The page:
The Weather Man
The Weather Man is a big-budget indie movie.
David Spritz (Nicolas Cage) is a Chicago weatherman living the high life. He works two hours a day for a six-figure income, and he's in the running for a big meteorologist job on a national morning show.
His personal life, however, hasn't been as successful as his professional life. His wife, fed up with his shenanigans, has divorced him, and his kids are slowly slipping away. Even his Pulitzer Prize-winning father can't take him seriously.
But David's not a bad guy. He just wants to live his life, preferably without
people throwing slurpees and frostys at him. The Weather Man follows David's attempts at regaining control of his destiny.
When we say the film is a big-budget indie film, we mean this in the sense that it essentially follows the formula of - and has a script perfectly written for - a Sundance darling. Add Nicolas Cage, Gore Verbinski and Michael Caine into the mix, and you have an expensive independent film. Unfortunately, not much more.
We couldn't help but feel sorry for David. We're not sure, however, if that was the point of the film. Due to everyone's opinion of him, we're under the impression that he's a handful, selfish and ignorant. But what we see is a series of misunderstandings that, if he'd merely explained himself, could have potentially gotten him off the hook (although people are often unwilling to believe anything other than what they see). We just wanted everyone to lay off the poor guy, and even at the end of the film when things inevitably changed, it didn't seem enough of a victory for him.
Nicolas Cage turns in another fine performance, making us feel for the character and being completely believable. Michael Caine is always a treat to watch as well, but the rest of the cast is there only to create problems for David to solve.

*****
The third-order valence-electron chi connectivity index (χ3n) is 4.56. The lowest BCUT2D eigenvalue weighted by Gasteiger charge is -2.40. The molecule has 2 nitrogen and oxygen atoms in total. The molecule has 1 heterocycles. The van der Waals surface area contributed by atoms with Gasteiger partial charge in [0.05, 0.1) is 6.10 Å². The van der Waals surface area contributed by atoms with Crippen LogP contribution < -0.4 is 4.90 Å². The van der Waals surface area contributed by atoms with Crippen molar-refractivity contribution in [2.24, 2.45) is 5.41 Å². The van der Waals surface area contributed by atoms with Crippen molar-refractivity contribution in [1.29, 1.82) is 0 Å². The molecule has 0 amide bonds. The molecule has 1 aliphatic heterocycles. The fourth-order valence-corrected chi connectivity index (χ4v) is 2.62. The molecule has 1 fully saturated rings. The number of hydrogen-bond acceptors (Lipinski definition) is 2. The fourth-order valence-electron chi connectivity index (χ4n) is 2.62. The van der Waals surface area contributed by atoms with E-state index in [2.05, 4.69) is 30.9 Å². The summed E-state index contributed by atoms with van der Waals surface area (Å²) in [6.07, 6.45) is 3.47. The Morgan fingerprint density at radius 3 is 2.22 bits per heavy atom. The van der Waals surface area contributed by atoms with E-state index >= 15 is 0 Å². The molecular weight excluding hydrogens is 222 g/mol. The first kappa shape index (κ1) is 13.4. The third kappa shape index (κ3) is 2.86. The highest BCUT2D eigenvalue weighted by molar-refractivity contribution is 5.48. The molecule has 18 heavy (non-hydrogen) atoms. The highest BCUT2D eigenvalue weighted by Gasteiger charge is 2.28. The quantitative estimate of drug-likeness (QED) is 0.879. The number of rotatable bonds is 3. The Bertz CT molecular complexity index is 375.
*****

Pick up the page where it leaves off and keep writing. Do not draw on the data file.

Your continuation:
There's never really a dull moment in The Weather Man. That's not to say that there's always something happening, but you're always interested, whatever it is, because you really want to see what's going to happen to this poor guy next. The point of any film, essentially, is to keep the viewer interested, so in that respect this movie does an excellent job. But this is a classic example of the whole being less than the sum of its parts.
The DVD is presented in 1.85:1 anamorphic widescreen and Dolby Digital 5.1. Video is okay, but there are patches of grain during some of the darker scenes, and some of the lettering is pretty fuzzy. Some skin tones look unnatural and there are some halos around faces a few times, but overall color looks pretty good.
The audio track is distinctly average, with even the front left and right
speakers staying mostly silent. The occasional sound effect and maybe a line
manage to creep out of the non-center speakers. Volume, though, is good and
doesn't fluctuate, and you never have trouble making out the dialog.
The first of five featurettes is called "Extended Outlook: The Script," and
focuses on, as you would guess, the script. All the principals are interviewed,
and we learn that many of the events in the film are based on writer Steven
Conrad's real life. Featurette number two is called "Becoming a Weatherman," and
is simply five minutes of learning how Nicolas Cage embodied the soul of a
meteorologist. "Atmospheric Pressure" is a fascinating 9-minute look at the
look of the film. "Relative Humidity" focuses on the characters, while "Trade
Winds" gives the editor, composer, and a few others their time in the sun.
Overall the featurettes are moderately interesting, but not really of any substance.
The Weather Man, from Paramount Home Entertainment
101 minutes, anamorphic widescreen (1.85:1) 16x9 enhanced, Dolby Digital 5.1
Starring Nicolas Cage, Michael Caine, Hope Davis, Michael Rispoli, Gil Bellows
Produced by Todd Black, Steve Tisch, Jason Blumenthal
Written by Steven Conrad, directed by Gore Verbinski
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